This post will show you how to figure commissions using a financial calculator when buying and selling discounted notes.
Sally Seller needs cash to buy a new Jaguar to impress a potential boyfriend. Her only asset is a $100,000 note she took back when she sold her home 5 years ago. You want to broker the note to an investor. The Jaguar costs $80,000. Can you help Sally and still make a commission? We must first calculate the value of the note she is selling, then make her a purchase offer, and then calculate the price the investor will pay for the note. In each case, we need to know the yield or interest rate at which we can buy and then sell the note. You think you can buy Sally’s note for a 10.5% yield and sell it to an investor to yield them 9%.
First verify the terms of the original $100,000, 8%, 360 month note.
Then calculate the balance due on the note we are brokering. We will use the Present Value method. Put in the payments remaining and then recalculate the Present Value (PV).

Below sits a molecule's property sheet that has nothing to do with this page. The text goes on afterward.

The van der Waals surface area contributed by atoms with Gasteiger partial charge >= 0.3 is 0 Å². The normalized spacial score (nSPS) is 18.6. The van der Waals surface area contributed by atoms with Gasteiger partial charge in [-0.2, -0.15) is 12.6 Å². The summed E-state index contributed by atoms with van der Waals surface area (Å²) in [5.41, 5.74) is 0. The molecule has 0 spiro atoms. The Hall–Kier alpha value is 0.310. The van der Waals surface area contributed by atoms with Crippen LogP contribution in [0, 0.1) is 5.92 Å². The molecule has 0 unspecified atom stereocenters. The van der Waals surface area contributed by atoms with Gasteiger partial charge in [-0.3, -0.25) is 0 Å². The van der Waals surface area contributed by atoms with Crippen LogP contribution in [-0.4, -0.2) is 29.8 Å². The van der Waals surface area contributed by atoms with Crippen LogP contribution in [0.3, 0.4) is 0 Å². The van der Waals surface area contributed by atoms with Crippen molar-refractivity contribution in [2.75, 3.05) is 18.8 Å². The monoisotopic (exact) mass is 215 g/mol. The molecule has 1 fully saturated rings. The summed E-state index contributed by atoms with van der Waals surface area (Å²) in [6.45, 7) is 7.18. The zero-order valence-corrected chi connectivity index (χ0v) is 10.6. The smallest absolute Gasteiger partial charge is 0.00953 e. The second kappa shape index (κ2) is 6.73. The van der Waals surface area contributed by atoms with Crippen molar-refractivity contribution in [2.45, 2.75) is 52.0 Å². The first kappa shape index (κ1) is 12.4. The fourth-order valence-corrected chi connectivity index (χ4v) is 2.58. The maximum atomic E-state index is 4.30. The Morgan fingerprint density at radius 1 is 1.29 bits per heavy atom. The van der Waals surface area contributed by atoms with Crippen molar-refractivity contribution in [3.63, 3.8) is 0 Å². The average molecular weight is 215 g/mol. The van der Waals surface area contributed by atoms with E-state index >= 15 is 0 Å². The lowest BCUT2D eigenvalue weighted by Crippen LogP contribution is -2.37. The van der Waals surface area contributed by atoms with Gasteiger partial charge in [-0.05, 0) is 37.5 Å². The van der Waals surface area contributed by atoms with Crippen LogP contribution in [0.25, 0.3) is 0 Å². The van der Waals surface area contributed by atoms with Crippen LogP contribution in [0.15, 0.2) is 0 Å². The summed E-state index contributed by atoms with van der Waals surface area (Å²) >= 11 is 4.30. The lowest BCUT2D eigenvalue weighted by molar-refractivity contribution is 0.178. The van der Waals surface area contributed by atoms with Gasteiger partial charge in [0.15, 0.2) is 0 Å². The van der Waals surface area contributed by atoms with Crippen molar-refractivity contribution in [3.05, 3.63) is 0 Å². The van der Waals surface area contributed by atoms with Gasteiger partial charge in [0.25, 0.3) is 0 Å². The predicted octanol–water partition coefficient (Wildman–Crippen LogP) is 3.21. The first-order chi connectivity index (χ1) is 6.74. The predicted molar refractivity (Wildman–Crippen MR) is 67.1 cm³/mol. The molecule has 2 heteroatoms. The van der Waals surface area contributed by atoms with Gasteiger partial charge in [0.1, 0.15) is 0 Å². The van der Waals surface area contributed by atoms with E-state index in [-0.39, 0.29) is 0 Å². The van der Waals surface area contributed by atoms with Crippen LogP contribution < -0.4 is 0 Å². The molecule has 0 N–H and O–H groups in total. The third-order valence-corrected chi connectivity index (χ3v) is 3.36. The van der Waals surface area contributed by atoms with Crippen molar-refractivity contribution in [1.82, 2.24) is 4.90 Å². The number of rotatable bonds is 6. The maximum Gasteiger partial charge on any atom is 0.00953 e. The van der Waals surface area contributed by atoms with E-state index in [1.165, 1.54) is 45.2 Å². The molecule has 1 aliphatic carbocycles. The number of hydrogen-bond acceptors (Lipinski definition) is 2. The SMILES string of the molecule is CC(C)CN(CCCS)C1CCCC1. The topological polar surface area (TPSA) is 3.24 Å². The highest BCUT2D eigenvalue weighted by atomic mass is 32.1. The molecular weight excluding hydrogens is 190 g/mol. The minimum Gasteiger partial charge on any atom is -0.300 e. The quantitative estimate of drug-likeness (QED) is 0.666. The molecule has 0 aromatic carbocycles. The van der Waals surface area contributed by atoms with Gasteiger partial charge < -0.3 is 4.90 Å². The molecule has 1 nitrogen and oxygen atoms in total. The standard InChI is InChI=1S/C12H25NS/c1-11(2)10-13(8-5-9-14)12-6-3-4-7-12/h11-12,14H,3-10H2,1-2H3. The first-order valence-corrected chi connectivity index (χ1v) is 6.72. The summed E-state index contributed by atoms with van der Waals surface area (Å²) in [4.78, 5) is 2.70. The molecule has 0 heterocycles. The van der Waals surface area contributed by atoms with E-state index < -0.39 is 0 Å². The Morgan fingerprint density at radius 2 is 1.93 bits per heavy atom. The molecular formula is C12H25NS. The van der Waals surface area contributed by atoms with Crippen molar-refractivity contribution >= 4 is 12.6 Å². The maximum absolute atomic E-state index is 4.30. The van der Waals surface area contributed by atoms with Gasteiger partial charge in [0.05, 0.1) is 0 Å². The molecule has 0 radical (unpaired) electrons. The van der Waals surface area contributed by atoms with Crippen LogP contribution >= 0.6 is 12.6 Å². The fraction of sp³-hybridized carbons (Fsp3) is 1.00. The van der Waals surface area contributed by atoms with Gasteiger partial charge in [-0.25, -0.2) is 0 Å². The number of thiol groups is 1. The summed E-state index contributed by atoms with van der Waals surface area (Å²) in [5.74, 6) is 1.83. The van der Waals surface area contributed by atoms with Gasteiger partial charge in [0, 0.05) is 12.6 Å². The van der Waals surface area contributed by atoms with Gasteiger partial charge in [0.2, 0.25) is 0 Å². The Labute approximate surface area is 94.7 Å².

Box #1: Calculate the PV
|300||8||____||733.76||0||N= the payments remaining|
PV is the present value of the note and is the cash flow you will be buying.
You will buy the note from Sally to yield you 10.5%
Box #2: Calculate the PV
|300||10.5||____||733.76||0||I/Y= the yield to calculate the PV, your purchase price|
The PV is the price you will quote to Sally for the whole note.
Sally accepts your price of $77,713.85, and your adept explanation of the discount. She is already picturing herself in the Jaguar with Mr. Right.
You can now broker the note directly to the investor for the 9% yield. Your profit is the difference between what you give Sally and what you get from the investor.
Box #3: Calculate the PV
|300||9||____||733.76||0||I/Y= the yield used by the investor for their buy
PV is the price the investor will pay for this note.
If you calculated correctly, you will make a commission of $9,722.18. Sally has the car and cash, the investor has a good note, and you have a great commission.